One such warning flag is the obesity epidemic. My cancer center recently hosted Otis Brawley, the medical director of the American Cancer Society. He noted that, as smoking-related cancers are in decline due to the decline in smoking, obesity-related cancers are on the rise, thanks to the huge increases in obesity since the 1980s. Indeed, the obesity epidemic is likely responsible in part for the increase in mortality from liver cancer:

In contrast, the continued increase in liver cancer incidence rates is likely due to the high prevalence of chronic hepatitis C virus infection resulting from intravenous drug use by baby boomers during the 1960s to 1980s, as well as the obesity epidemic beginning in the 1980s (18). The obesity epidemic also may have contributed in part to the increases in endometrial, pancreas, and kidney cancer incidence rates (14) because obesity is estimated to account for 49%, 28%, and 24% of the total cases, respectively, in the United States (57).

Indeed, the obesity epidemic has yet to show its full effects on cancer incidence and mortality, given that obesity has been linked to at least 13 types of cancer, including a very strong association with uterine cancer and adenocarcinoma of the esophagus and a significant association with liver, pancreas, and gastric cancer. Dr. Brawley noted that it likely won't be long before obesity-associated cancers surpass tobacco-associated cancers as the main causes of preventable cancer mortality. Again, it's complicated, and that's without even going more deeply into the disparities in cancer incidence and survival based on race and region. Cancer is multifactorial.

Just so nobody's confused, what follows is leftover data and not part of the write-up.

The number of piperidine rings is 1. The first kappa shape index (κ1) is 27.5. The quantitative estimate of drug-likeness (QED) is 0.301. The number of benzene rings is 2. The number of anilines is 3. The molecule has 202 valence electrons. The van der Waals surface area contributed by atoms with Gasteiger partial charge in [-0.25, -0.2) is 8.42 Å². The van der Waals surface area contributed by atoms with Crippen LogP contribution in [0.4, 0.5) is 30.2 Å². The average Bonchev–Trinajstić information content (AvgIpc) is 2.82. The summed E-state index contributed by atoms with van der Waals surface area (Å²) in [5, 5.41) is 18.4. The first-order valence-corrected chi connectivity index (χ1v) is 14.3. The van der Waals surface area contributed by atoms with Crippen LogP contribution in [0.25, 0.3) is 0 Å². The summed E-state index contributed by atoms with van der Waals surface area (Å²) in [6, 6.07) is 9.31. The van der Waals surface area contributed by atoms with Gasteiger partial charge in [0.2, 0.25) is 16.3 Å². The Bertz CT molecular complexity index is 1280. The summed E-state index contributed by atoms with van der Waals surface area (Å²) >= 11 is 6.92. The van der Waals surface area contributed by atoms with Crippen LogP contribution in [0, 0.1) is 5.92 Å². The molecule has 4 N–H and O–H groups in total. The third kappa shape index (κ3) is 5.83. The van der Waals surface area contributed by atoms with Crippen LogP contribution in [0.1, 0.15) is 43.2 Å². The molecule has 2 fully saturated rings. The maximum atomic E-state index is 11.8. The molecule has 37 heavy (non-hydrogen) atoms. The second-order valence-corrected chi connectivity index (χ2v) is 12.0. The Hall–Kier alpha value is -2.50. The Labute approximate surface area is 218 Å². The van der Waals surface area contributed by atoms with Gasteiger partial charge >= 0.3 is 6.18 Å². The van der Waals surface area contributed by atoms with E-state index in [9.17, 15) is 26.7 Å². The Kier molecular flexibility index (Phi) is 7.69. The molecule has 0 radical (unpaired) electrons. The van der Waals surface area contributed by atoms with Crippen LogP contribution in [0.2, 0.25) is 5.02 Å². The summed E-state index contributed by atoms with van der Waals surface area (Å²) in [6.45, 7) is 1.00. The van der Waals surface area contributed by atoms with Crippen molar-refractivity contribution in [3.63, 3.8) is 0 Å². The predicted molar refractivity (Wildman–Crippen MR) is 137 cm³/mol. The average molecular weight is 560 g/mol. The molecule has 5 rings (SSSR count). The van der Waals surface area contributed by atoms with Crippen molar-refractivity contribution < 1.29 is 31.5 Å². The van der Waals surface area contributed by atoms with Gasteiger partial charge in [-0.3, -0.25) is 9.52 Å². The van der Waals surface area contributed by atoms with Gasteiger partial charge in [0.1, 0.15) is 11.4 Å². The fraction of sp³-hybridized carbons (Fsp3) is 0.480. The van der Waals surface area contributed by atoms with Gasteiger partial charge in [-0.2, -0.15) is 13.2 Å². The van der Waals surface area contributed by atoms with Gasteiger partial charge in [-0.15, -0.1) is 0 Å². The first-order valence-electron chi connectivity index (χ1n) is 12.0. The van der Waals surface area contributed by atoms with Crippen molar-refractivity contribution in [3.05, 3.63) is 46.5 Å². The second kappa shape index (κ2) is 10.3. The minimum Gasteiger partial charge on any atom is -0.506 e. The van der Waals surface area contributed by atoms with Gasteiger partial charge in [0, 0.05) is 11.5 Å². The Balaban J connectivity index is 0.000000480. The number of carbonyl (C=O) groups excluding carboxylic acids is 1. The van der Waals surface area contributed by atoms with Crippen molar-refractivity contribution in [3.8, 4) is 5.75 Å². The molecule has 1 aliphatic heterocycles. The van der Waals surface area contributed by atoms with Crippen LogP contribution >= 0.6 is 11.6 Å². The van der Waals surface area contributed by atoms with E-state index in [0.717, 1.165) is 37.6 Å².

So, are we winning or losing the war on cancer? I would argue that, contrary to the common perception, we are not losing it. Mortality is declining and survival is increasing for most cancers. It's just that progress is slow. It might have been hubris to think that progress would be anything other than slow, or it might have been overpromising in order to secure research funding. It was probably both. Whatever the case, conquering all cancers is a project that will take more than decades. It will take generations.


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Orac, thanks to you and the many physicians and researchers like you, we are slowly winning the battle. It is slow going and as you point out, not a simple battle against one disease. My circle of friends and family include a significant number who have suffered through bouts with cancer and are still alive to talk about it, thanks in main to modern cancer medicine and treatments. My hats off to you and I hope you do not get dis-spirited by the multitude of naysayers.

By Anonymous Pseudonym (not verified) on 10 Apr 2017 #permalink

I really appreciate the point about obesity being a factor which may result in a rise in Cancer rates & attendant mortality rates as well.

This is one area in which people can't rely on modern medicine - they really should be taking better care of themselves, if for no other reason than to cut down on risk factors for Cancer in the first place (in general).

I've been hitting the gym for the past few years & even at my age today, I'm in the best shape of my life. I'd like to keep it that way, but if Cancer ever does come calling, I'm opting for the best conventional treatment options out there.

Vaccines prevent cancer ... by causing autism ...

Autism Linked to Increased Oncogene Mutations but Decreased Cancer Rate